We’re living on a very smooth plain, it’s difficult to find things sticking up enough to warrant sincere attention. This also has a bearing on attitudes to copyright, which is the reason everything I publish has been under

Creative Commons License
This work is licensed under a Creative Commons Attribution 3.0 Unported License.

But there is more. These two paintings are not just about appropriation, the lack of reasons and commitments, and the act of choosing itself. The latter two were well covered by Warhol and Duchamp respectively. The first one, appropriation art, is mainly a rehash of Warhol and Duchamp’s ideas taken to their end point. When youthful spite subsides, it’s time to respect your tradition. That’s the only way to change it. (T. S. Eliot, more or less.)

These two paintings have rounded corners, mildly suggestive of cathode ray tubes, what TV’s looked like in 1993. They are covered in very scratched quarter-inch plexiglass which elevates visibility to a second simultaneous picture plane. The plexiglass has a gridded array of holes drilled in it for finishing nails and the occasional screw. The grid is not square with the sides of the work, which gives the grid some tilt, but no vanishing point.

The nails hold the layers together, but they are also visible objects that travel through all the virtual objects generated with paint and scratches. Nails as wormholes perhaps, the things at the edge of the universe maybe – and all along we thought it was the painted knots. “Ha ha”, as Bosse-de-Nage the dog faced baboon would say. (Please refer to Alfred Jarry’s Exploits and Opinions of Dr. Faustroll, Pataphysician).

For the most part I don’t mind obscurity, but there are times when it’s frustrating. Frustrating because I feel compelled to defend and explain my work when I come across things that look quite similar – plywood knot paintings for example. But as Mosheim apparently said, “Renown is a source of toil and sorrow; obscurity is a source of happiness” [I got this from  J. W. Von Goethe, Conversations with Eckermann (Washington and London: M. Walter Dunne, 1901), p. 6. And I have no idea who Mosheim is.]

Thankfully, I think it’s possible to feel schadenfreude for my own misfortune. Grimly satisfying wound licking isn’t half bad. While flattering myself that my work measures up to his, I can easily imagine myself in the circumstances of Kurt Schwitters. He said we shouldn’t worry about his obscurity and poverty because he knew very well how important he was. And he is important – his shadow continues to grow, just as Picasso’s shrinks. Therefore, I will not be bothered by the fact that I seem to have made a career of being overlooked and underestimated.

mz-231-miss-blanche-1923
http://www.wikipaintings.org/en/kurt-schwitters/mz-231-miss-blanche-1923

1923 – and it contains seeds of almost all the ‘retinal’ art that follows. (“Retinal” is a reference to Duchamp’s pejorative term for all art that isn’t ‘conceptual’, for lack of a better word. It seems to me though, that visual art would use a retinal vehicle.) And looking at this one humble collage from 1923, I know I have a lot of work to do. The insidious influence of theory still drives me, I’m not retinal enough.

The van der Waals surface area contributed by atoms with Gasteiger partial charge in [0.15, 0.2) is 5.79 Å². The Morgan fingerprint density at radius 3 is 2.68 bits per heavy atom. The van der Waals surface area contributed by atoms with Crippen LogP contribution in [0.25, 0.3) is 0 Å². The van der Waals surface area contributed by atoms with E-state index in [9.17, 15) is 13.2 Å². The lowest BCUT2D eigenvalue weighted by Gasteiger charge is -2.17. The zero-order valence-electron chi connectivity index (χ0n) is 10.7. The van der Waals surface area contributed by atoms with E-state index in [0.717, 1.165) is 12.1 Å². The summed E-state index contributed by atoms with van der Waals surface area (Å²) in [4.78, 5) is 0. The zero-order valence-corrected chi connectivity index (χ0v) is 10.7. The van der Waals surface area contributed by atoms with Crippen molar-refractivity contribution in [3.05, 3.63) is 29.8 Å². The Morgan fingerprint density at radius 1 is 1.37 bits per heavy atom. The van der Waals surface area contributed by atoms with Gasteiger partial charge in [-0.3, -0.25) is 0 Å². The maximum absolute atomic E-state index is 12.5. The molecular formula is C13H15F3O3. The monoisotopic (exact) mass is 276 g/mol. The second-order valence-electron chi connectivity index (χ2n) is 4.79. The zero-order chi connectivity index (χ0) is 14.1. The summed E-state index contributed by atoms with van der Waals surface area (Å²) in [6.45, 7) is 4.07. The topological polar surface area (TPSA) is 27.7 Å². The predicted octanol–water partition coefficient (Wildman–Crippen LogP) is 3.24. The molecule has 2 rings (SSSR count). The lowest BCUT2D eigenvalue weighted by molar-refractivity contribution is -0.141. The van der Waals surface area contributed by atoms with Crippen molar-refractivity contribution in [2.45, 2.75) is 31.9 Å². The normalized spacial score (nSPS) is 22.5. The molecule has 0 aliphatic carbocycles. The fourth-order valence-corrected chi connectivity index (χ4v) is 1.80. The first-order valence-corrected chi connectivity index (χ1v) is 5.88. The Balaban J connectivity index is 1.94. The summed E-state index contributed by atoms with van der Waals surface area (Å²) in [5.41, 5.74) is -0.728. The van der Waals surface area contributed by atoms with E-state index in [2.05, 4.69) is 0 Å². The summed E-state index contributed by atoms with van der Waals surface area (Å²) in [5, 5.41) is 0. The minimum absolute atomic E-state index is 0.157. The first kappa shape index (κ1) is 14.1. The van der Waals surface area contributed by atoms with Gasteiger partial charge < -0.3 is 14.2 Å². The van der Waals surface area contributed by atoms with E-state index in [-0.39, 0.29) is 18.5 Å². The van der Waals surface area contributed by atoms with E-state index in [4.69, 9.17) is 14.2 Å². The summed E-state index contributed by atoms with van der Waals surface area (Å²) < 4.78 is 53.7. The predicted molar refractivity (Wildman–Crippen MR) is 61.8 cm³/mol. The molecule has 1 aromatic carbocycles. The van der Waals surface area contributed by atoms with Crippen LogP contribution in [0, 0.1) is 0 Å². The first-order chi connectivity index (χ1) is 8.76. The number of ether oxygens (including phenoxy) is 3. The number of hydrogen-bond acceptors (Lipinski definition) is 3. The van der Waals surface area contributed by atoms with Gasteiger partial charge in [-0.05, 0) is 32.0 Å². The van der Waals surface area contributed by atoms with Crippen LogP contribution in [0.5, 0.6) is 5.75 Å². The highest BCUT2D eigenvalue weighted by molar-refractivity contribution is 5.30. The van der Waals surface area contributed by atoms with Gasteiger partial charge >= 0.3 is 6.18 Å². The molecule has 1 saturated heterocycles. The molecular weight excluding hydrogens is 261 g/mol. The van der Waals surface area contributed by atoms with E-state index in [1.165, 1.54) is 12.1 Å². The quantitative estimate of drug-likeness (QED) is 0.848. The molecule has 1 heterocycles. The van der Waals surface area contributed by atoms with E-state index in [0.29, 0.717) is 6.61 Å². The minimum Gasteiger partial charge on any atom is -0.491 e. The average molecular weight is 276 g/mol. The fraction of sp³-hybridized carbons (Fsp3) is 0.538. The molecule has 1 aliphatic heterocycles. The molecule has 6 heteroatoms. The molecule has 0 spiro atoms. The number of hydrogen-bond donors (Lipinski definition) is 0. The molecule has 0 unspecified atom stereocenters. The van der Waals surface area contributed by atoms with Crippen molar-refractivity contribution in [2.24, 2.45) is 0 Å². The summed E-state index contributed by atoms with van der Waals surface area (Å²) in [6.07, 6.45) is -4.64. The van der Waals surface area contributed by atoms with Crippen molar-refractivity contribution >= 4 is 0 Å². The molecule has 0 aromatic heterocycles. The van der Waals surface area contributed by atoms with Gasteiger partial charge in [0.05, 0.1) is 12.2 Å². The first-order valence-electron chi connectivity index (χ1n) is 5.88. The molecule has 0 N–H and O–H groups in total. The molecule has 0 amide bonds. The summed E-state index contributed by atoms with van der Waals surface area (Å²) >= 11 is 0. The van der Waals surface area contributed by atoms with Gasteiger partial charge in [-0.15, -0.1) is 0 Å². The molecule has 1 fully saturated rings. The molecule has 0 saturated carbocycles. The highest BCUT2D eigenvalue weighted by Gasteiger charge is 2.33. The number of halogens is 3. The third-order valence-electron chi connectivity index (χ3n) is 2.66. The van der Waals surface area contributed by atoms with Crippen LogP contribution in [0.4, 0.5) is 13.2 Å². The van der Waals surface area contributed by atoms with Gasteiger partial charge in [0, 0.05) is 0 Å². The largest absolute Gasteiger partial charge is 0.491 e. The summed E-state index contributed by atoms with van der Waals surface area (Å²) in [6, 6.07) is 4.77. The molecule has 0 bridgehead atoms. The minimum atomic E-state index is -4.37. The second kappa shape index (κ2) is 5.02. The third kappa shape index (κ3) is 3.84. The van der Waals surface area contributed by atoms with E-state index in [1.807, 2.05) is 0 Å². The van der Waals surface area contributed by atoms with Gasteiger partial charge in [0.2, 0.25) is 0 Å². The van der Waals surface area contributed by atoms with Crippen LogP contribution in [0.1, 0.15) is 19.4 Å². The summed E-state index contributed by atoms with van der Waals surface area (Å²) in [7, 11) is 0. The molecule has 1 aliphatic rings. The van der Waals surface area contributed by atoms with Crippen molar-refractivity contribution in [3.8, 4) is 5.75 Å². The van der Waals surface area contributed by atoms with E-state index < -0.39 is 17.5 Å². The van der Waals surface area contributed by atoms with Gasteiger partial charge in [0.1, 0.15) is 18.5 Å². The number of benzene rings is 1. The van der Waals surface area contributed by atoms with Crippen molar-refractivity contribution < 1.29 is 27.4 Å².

Sherrie Levine has made her career as an “appropriation artist”. She came to my attention in 1980 when she rephotographed pictures by Walker Evans and showed them as her own. It was a brilliant choice because Evans was such a damned earnest photographer, living in a time when artists really thought they were making a difference (aesthetic, political or both) – Schwitters, John Heartfield, Rodchenko, and so on. Levine’s move was a refreshingly bitter thing to do.

I’m sympathetic with appropriation, and in the 1970’s I tried my hand at it with a series of one-piece collages. From time to time, from 1976 to 1999, I tore things from newspapers, magazines, brochures, and maps that appealed to me, mounted them and signed them. These two are both coincidentally from 1979. I picked them because they look nice on my computer screen.

collage 1979

collage map 1979

Seeing that map once again makes me think it would make a great painting – a little bit of a Richard Diebenkorn Ocean Park Series thing going on.

Richard_Diebenkorn's_painting_'Ocean_Park_No.129'
From http://en.wikipedia.org/wiki/File:Richard_Diebenkorn%27s_painting_%27Ocean_Park_No.129%27.jpg

My use of appropriation was sour grapes and cleverness to some extent, but it still had a hint of vicarious escape from media saturation in it. I took back the initiative, the choosing, I was less of a passive consumer. That was the do-good, Schwitters part, but that’s hardly adequate.

Appropriation is basically a rehash of Conceptual and Pop art. It is the blindingly obvious thing to do after Duchamp and Warhol. It’s also a one-trick pony to establish an art career – but if you keep doing the same thing for long enough, you’ll probably get famous. Morris Lewis demonstrated it and General Idea satirized it. As far as appropriation goes, I couldn’t be bothered with anything more than some scrap booking – there are so many other things to think about.

So much for being vexed, and onto the matter of copying your own work. I have three rules for art making: It needs charm, it acknowledges its roots in a tradition, and it contains some other idea, hopefully a new way to see or understand something. That’s a tall order, and I know I don’t always succeed.

In 1977 I propped a book on the arm of a chair. It was open to a photograph of Marcel Duchamp taken by Alfred Stieglitz and I photographed it. I then signed and dated the photo. If art were physics, then Duchamp’s Law would be, “The art of a thing is the choice.” I chose Stieglitz’s photo to be my art.

Levine’s photos of Evan’s photos are more pointed – they’re just the photos with no surrounding context, they’re about appropriation, pure and simple. My photo is polluted with context: the image, the book and the chair in my living room – frames within frames. Besides appropriation, it’s also about my sense of being on the outside, looking through a window into the art world, like watching a family dinner while standing in the snow. Art students sometimes feel that way, very Dickens.